what would be the first steps in building that life?
as always, i'd love to hear your thoughts!
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If you are 'correcting' a behaviour that you have identified as being problematic, isn't that proactive by definition? Being reactive means waiting for things to happen to you and then reacting to them. Being proactive means taking the initiative to create change.
Also, wouldn't "changing the setup altogether" be a method of correcting a behaviour? I just fail to see what the difference is.
How I read Kirsten's comments is much akin to the universal principle "What you focus on expands." I think she is bringing down-to-earth a concept that can be "out there" for some.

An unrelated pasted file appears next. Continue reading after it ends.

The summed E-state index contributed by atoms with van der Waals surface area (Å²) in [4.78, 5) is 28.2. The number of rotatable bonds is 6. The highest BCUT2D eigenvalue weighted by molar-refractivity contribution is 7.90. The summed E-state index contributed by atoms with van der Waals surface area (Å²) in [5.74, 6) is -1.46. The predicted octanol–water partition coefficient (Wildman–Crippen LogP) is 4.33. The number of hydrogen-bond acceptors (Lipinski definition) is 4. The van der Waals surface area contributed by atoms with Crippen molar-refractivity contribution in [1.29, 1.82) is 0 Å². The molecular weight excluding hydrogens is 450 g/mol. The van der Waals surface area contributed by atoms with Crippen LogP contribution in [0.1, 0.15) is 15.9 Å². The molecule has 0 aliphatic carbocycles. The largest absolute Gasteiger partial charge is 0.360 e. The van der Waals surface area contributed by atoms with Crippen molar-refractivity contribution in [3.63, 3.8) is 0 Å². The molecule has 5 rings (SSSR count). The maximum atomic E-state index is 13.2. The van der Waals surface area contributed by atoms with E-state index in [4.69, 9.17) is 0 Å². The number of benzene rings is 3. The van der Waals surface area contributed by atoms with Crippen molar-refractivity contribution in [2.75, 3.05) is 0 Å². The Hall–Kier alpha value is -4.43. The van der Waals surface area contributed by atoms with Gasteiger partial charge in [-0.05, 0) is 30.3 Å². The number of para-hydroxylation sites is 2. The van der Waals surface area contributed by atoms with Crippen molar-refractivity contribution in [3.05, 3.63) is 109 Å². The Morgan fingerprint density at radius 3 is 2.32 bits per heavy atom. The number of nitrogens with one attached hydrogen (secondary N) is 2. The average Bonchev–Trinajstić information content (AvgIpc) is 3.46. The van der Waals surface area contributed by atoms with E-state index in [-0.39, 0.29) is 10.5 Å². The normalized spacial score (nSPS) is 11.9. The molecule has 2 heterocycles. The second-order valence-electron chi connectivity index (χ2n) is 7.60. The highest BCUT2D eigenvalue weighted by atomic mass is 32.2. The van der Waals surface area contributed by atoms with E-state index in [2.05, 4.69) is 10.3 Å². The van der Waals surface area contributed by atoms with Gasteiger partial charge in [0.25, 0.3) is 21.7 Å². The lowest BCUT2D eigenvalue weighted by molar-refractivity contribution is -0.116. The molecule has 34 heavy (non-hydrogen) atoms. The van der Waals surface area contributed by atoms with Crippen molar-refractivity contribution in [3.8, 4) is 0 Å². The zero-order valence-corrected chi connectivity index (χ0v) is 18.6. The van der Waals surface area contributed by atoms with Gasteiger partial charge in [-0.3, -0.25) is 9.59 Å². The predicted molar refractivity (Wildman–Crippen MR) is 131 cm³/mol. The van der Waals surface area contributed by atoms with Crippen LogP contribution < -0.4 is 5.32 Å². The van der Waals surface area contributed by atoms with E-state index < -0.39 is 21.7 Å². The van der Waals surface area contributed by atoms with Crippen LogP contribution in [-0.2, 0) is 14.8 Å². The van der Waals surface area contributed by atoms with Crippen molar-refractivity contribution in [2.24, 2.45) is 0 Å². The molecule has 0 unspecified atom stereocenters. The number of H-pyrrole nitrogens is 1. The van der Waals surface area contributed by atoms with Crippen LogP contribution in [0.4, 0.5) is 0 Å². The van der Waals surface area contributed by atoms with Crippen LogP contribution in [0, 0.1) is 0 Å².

Many of us get into a rut and fail to realize our dreams because we are so busy focusing on what we need to move away from rather than what we need to move toward. The tendency is to try to get rid of, or move away from, something that is causing us pain or discomfort. The problem is, "what you focus on expands." The result is that when we are concentrating on what we lack, we inadvertently attract the abundance of lack.
Kirsten offers an easier way. It's basically changing our focus. According to Kirsten, in this way we will naturally be lured away from that which we don't want because we have deliberately put in place systems that make it easier (and more fun) to move toward what we do want.
In this sense, we are very much being proactive. We're consciously structuring our life so that it supports the changes we desire. According to Kirsten, we then do not need to correct a bad or less desireable behavior. It falls away in favor of something more attractive, because we've planned it that way.